The Fracturing of the Academic Mind

Smith College has become some unwanted attention. For the rest of us, it’s a fantastic test case for what is happening in American colleges and universities.
A worker has publicly stopped her job in reaction to the mandatory critical race theory training that she has described, quite rightly, as developing a”racially hostile office ” Smith’s endowment now stands just shy of $2 billion. If this weren’t sufficient, the New York Times came back and researched a two-year old episode where a black student was offended by cafeteria employees who told her she couldn’t sit in an area reserved for visiting high school pupils (where most men required CORI background checks). The end result was a campus-wide protest against racism and the eventual removal of 2 employees whose combined salaries only barely equaled the price of attending Smith for one year. Other employees were endangered at their houses. Lives were destroyed. But then, after an evaluation, it was decided no wrong was completed. However no apology or recompense was created to people who actually suffered, with the president of this school still insisting”implicit bias” might have been at work in this case. What is happening?
There’s no single explanation for this decrease in American higher education. We can look back to Allan Bloom’s The Closing of the American Mind (1987) or into Jonathan Haidt and Greg Lukianoff’s more recent Coddling of the American Mind (2018). Standards have shrunk, comforts have a tendency, and learning appears to have fallen apart. I saw a comment on the internet to the result which a century ago we taught Latin and Greek into high school pupils, and teach remedial English in school. Something has gone wrong.
Nor has the overwhelming partisanship of those universities escaped its own critics. The unexpected embrace of critical race theory was unsettling, however. This isn’t only one more step in the ever leftward lurch that is placing higher education beyond the prospect of parody (but watch Scott Johnson’s Campusland, that I reviewed here). It appears to be completely new, breaking up the precepts of even the radicals we have become accustomed to. What happened to free speech, free inquiry, or the unsettling of comfortable ideas? Whatever happened to old-fashioned liberalism and a minimum regard for free discussion and inquiry?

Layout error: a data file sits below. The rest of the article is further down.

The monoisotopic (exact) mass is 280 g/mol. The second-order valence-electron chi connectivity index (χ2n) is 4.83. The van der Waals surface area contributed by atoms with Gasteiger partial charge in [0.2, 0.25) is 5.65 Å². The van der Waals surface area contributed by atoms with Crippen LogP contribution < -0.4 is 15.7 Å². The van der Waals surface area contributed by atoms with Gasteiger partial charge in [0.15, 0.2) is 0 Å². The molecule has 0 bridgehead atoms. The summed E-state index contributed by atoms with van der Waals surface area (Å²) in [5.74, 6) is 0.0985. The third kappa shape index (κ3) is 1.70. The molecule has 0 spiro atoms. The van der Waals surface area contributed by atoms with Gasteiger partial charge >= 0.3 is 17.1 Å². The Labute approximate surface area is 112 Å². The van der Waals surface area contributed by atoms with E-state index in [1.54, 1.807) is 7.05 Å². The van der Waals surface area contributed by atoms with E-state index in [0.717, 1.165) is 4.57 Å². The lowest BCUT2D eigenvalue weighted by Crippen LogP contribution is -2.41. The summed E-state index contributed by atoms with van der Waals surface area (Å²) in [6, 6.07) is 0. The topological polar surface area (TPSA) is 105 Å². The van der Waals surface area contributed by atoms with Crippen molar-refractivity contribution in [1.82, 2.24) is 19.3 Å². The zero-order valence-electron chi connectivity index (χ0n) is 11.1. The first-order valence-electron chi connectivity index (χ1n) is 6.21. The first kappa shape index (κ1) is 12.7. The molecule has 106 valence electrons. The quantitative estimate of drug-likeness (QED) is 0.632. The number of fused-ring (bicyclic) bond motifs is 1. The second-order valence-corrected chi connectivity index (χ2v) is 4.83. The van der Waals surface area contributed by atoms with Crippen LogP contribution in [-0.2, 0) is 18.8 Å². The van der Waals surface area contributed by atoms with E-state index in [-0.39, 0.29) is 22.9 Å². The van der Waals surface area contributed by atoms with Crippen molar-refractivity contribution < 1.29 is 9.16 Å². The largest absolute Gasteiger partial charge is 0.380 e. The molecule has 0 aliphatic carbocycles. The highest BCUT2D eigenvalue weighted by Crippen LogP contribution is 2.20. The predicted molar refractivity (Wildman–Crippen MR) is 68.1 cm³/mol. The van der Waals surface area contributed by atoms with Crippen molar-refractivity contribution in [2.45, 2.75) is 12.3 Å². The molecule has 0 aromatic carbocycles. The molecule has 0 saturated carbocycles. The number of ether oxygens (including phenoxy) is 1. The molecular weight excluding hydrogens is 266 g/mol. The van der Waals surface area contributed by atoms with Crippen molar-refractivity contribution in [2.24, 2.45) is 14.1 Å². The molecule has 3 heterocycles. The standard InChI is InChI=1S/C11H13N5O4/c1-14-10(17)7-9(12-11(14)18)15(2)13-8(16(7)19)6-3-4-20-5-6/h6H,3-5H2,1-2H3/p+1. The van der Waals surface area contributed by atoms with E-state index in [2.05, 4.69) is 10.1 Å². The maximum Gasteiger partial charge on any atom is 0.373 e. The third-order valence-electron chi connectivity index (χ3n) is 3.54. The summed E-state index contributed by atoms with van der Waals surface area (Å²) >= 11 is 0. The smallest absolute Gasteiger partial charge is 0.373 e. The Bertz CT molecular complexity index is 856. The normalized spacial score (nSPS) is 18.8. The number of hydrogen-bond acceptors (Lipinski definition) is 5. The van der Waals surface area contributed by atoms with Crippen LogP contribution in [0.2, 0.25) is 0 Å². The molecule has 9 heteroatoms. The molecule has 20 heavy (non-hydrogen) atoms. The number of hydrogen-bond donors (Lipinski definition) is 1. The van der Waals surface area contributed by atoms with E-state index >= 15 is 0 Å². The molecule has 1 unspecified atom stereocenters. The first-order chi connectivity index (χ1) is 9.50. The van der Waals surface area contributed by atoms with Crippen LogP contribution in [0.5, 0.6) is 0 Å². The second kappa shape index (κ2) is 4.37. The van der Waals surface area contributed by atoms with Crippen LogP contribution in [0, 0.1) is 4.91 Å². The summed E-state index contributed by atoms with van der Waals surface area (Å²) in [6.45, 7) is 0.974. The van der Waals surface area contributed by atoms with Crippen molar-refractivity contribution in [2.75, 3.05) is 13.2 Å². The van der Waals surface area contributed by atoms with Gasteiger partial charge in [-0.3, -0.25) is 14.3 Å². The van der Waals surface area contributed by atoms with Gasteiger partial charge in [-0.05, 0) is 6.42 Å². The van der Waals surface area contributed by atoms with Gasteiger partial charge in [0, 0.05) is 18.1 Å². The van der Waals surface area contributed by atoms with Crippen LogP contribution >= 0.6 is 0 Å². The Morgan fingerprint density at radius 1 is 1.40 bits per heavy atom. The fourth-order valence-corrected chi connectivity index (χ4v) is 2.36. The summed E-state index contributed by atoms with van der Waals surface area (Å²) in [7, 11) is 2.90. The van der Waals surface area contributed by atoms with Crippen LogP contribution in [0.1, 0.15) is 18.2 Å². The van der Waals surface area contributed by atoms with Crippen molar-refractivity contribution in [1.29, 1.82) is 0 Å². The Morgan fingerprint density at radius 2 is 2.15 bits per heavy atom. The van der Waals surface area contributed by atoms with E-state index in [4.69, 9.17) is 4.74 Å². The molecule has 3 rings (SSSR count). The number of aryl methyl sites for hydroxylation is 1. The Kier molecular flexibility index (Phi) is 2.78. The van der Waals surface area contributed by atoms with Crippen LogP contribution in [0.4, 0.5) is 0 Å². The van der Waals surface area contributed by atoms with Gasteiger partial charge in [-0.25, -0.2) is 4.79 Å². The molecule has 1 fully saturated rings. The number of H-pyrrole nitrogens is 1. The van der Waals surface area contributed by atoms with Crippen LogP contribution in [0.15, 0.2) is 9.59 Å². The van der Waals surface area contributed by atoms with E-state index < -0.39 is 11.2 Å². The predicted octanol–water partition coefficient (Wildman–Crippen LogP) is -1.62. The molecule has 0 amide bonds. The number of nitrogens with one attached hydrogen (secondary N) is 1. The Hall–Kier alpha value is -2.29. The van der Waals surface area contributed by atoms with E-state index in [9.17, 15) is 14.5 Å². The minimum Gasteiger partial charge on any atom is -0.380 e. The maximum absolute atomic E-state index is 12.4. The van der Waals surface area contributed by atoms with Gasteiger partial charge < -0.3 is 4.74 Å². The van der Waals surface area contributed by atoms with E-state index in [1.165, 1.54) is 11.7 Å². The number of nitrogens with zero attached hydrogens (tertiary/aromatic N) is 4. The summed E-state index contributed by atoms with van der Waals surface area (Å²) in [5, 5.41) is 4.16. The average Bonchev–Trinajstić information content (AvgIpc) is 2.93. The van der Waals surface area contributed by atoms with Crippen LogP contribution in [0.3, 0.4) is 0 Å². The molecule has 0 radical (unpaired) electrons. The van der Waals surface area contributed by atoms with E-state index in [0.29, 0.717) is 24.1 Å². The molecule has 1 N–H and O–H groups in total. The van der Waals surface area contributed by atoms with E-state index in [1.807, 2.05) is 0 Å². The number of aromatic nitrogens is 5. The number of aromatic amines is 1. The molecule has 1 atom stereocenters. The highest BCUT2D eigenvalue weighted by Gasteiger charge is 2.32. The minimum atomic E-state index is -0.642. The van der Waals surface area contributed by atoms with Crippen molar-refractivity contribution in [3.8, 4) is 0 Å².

The left championing of free speech, as sincere as it could have been at a time, always existed side-by-side with the development of the C.P. Snow described as”two cultures” At a 1956 article of that name, expanded upon several occasions, the accomplished all-natural scientist and novelist argued that there’s developed such a divide between people who study the sciences and people who pursue humanities and the arts they have been two separate cultures. He suggested that knowledge of this second law of thermodynamics is as fundamental to the one civilization as a knowledge of Shakespeare is the other. (Would that were so now.) However, exactly how many English professors can describe fundamental principles of mathematics, for instance? Regrettably, it now appears that few can share their particular field without recourse into arcane governmental language.
Snow’s purpose was that the 2 cultures no longer speak to one another. No longer can one mind contain the amount of human knowledge. Especially with the mathematization of these sciences, big areas of knowledge have become inaccessible to even the well-educated. At a 2002 review of this novel, Orin Judd included a more glowing explanation. Whereas improvements in the sciences necessarily made access to these more and more difficult, the arts needed to make a concerted attempt to achieve the Identical outcome: